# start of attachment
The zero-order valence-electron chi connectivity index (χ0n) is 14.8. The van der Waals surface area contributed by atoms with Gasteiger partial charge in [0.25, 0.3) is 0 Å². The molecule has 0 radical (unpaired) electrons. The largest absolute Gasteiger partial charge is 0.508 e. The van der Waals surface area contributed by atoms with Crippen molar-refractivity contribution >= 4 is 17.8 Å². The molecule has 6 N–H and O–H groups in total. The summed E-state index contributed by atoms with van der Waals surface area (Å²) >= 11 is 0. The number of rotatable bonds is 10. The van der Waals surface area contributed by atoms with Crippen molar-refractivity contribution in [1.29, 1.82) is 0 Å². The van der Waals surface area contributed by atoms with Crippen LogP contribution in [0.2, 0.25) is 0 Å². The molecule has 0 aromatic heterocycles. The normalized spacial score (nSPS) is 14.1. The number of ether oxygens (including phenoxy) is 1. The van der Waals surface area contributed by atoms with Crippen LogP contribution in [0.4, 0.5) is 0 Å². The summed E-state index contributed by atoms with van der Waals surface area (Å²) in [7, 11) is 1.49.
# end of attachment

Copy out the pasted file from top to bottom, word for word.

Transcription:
The zero-order valence-electron chi connectivity index (χ0n) is 14.8. The van der Waals surface area contributed by atoms with Gasteiger partial charge in [0.25, 0.3) is 0 Å². The molecule has 0 radical (unpaired) electrons. The largest absolute Gasteiger partial charge is 0.508 e. The van der Waals surface area contributed by atoms with Crippen molar-refractivity contribution >= 4 is 17.8 Å². The molecule has 6 N–H and O–H groups in total. The summed E-state index contributed by atoms with van der Waals surface area (Å²) >= 11 is 0. The number of rotatable bonds is 10. The van der Waals surface area contributed by atoms with Crippen molar-refractivity contribution in [1.29, 1.82) is 0 Å². The van der Waals surface area contributed by atoms with Crippen LogP contribution in [0.2, 0.25) is 0 Å². The molecule has 0 aromatic heterocycles. The normalized spacial score (nSPS) is 14.1. The number of ether oxygens (including phenoxy) is 1. The van der Waals surface area contributed by atoms with Crippen LogP contribution in [0.4, 0.5) is 0 Å². The summed E-state index contributed by atoms with van der Waals surface area (Å²) in [7, 11) is 1.49.